15. Regarding detriment to the client, if the Lender’s interests differ in any material way from the LLC’s interests, then revealing confidential information about desirable investment properties to the LLC is “likely to be detrimental” to the Lender. In the context of confidentiality, we understand the term “likely” in Rule 1.6(a) to indicate a “significant risk” that revealing or using the information will harm the client. (This understanding borrows a concept from Rule 1.7(a)(2), which is quoted later in this opinion.) In other words, we think the phrase “likely to be detrimental” falls somewhere in between “probable” (meaning “more likely than not”) and “possible” (meaning that it can’t be completely ruled out). If there is a significant risk that revealing or using the information will disadvantage the client, then it is “likely to be detrimental” within the meaning of Rule 1.6(a). And the more sensitive the information to be disclosed, the more significant the risk, because the detriment to the client will increase as the sensitivity of the information increases.
16. Regarding client expectations, if the Lender has requested that information about the properties in foreclosure be kept confidential, then the information is presumptively confidential even if it is not privileged and even if disclosing the information is not likely to be detrimental to the client. Moreover, if the Associate’s law firm has assured the Lender that all such information will be kept confidential, then that is equivalent to the Lender’s request that the information be kept confidential even if the Lender has not expressly made such a request.
17. The fact that foreclosure proceedings are a matter of public record does not make the information “generally known” (which would take it outside the purview of “confidential information”). Comment [4A] to Rule 1.6 says, in relevant part:
Information that is generally known in the local community or in the trade, field or profession to which the information relates is also not protected, unless the client and the lawyer have otherwise agreed. Information is not “generally known” simply because it is in the public domain or available in a public file. [Emphasis added.]
18. The emphasized sentence in the quoted language is significant because in 2011 it replaced the following two sentences that were originally in Comment [4A]:
Information that is in the public domain is not protected unless the information is difficult or expensive to discover. For example, a public record is confidential information when it may be obtained only through great effort or by means of a Freedom of Information request or other process.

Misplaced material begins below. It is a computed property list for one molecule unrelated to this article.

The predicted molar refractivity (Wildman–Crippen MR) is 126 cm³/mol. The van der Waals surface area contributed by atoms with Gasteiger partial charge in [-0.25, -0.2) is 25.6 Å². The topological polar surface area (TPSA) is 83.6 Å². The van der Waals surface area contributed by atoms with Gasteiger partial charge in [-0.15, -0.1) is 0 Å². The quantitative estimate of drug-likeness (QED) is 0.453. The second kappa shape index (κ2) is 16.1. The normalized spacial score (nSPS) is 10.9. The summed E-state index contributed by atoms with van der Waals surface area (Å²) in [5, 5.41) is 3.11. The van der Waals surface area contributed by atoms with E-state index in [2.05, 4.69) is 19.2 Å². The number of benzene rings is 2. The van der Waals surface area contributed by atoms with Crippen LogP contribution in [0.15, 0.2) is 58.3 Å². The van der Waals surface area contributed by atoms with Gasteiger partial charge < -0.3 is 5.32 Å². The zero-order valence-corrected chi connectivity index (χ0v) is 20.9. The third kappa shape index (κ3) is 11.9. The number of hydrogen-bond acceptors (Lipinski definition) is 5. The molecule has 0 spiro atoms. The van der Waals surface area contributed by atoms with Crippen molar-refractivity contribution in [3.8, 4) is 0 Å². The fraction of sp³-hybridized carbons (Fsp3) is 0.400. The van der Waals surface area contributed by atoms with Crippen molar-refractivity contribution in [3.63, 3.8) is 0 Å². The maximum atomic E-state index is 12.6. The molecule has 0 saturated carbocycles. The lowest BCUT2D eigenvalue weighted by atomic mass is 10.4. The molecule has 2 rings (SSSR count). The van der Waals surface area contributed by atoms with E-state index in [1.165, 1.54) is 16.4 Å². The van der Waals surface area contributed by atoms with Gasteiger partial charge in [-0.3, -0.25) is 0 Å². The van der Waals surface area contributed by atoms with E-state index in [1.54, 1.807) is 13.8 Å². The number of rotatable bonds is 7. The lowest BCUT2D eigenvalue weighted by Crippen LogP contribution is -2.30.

19. These two original sentences were criticized as inaccurate, and the New York State Bar Association therefore removed them from Comment [4A] in 2011 and substituted the single sentence in today’s Comment [4A] (emphasized above). This legislative history strongly suggests that information in the public domain may be protected as confidential information even if the information is not “difficult or expensive to discover” and even if it could be obtained without “great effort” and without a Freedom of Information request or other formal process.
20. Here, we think the information in question cannot be “generally known.” In our view, information is generally known only if it is known to a sizeable percentage of people in “the local community or in the trade, field or profession to which the information relates.” Given that hundreds or thousands of homes are in foreclosure in any locale at any given time, we do not believe that the identity of particular properties that would make sound investments is “generally known” within the meaning of Rule 1.6(a).
21. If information about particular properties – such as which ones are in good repair and which ones have new appliances – is “confidential information” within the meaning of Rule 1.6(a), then the Associate cannot use or reveal that information unless one of the exceptions in Rule 1.6(a) applies. The Associate may not have any such information – we understand that lenders do not always inspect properties in foreclosure, and may not share the foreclosure report with their lawyers – but if the Associate does have confidential information about particular properties, then Rule 1.6(a) prohibits him from using for his own benefit, or for the benefit of his friends in the LLC, or to the client’s detriment, regardless of who benefits.
22. The first exception to Rule 1.6 is the client’s “informed consent, as defined in Rule 1.0(j),” which is in the Terminology section. Rule 1.0(j) provides as follows: